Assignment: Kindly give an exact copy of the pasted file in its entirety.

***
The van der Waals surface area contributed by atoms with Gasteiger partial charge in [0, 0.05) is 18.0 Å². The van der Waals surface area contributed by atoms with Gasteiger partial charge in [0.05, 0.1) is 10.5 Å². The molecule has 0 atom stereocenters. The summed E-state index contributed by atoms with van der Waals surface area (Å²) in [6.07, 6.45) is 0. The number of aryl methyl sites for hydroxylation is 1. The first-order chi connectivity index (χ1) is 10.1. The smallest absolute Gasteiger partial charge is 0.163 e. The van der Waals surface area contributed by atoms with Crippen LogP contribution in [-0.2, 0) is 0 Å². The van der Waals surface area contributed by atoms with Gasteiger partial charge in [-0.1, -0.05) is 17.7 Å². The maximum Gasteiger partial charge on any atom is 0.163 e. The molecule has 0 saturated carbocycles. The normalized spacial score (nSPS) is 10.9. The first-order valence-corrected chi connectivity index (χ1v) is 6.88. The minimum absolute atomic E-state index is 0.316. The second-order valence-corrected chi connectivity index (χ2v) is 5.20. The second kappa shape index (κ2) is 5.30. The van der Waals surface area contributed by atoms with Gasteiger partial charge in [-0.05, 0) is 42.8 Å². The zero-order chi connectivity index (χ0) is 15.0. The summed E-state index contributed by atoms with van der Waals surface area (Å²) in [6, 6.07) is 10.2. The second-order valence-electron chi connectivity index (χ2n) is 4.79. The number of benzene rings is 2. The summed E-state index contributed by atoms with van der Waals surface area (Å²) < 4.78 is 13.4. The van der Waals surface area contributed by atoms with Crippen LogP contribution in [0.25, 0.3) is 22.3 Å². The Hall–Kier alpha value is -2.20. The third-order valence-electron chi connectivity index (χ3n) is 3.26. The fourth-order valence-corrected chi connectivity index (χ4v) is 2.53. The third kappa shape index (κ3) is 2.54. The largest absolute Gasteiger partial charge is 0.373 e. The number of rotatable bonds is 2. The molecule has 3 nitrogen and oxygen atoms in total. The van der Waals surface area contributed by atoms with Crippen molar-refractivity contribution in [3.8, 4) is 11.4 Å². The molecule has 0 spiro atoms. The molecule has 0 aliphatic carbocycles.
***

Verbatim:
The van der Waals surface area contributed by atoms with Gasteiger partial charge in [0, 0.05) is 18.0 Å². The van der Waals surface area contributed by atoms with Gasteiger partial charge in [0.05, 0.1) is 10.5 Å². The molecule has 0 atom stereocenters. The summed E-state index contributed by atoms with van der Waals surface area (Å²) in [6.07, 6.45) is 0. The number of aryl methyl sites for hydroxylation is 1. The first-order chi connectivity index (χ1) is 10.1. The smallest absolute Gasteiger partial charge is 0.163 e. The van der Waals surface area contributed by atoms with Crippen LogP contribution in [-0.2, 0) is 0 Å². The van der Waals surface area contributed by atoms with Gasteiger partial charge in [-0.1, -0.05) is 17.7 Å². The maximum Gasteiger partial charge on any atom is 0.163 e. The molecule has 0 saturated carbocycles. The normalized spacial score (nSPS) is 10.9. The first-order valence-corrected chi connectivity index (χ1v) is 6.88. The minimum absolute atomic E-state index is 0.316. The second-order valence-corrected chi connectivity index (χ2v) is 5.20. The second kappa shape index (κ2) is 5.30. The van der Waals surface area contributed by atoms with Gasteiger partial charge in [-0.05, 0) is 42.8 Å². The zero-order chi connectivity index (χ0) is 15.0. The summed E-state index contributed by atoms with van der Waals surface area (Å²) in [6, 6.07) is 10.2. The second-order valence-electron chi connectivity index (χ2n) is 4.79. The number of benzene rings is 2. The summed E-state index contributed by atoms with van der Waals surface area (Å²) < 4.78 is 13.4. The van der Waals surface area contributed by atoms with Crippen LogP contribution in [0.25, 0.3) is 22.3 Å². The Hall–Kier alpha value is -2.20. The third-order valence-electron chi connectivity index (χ3n) is 3.26. The fourth-order valence-corrected chi connectivity index (χ4v) is 2.53. The third kappa shape index (κ3) is 2.54. The largest absolute Gasteiger partial charge is 0.373 e. The number of rotatable bonds is 2. The molecule has 3 nitrogen and oxygen atoms in total. The van der Waals surface area contributed by atoms with Crippen molar-refractivity contribution in [3.8, 4) is 11.4 Å². The molecule has 0 spiro atoms. The molecule has 0 aliphatic carbocycles.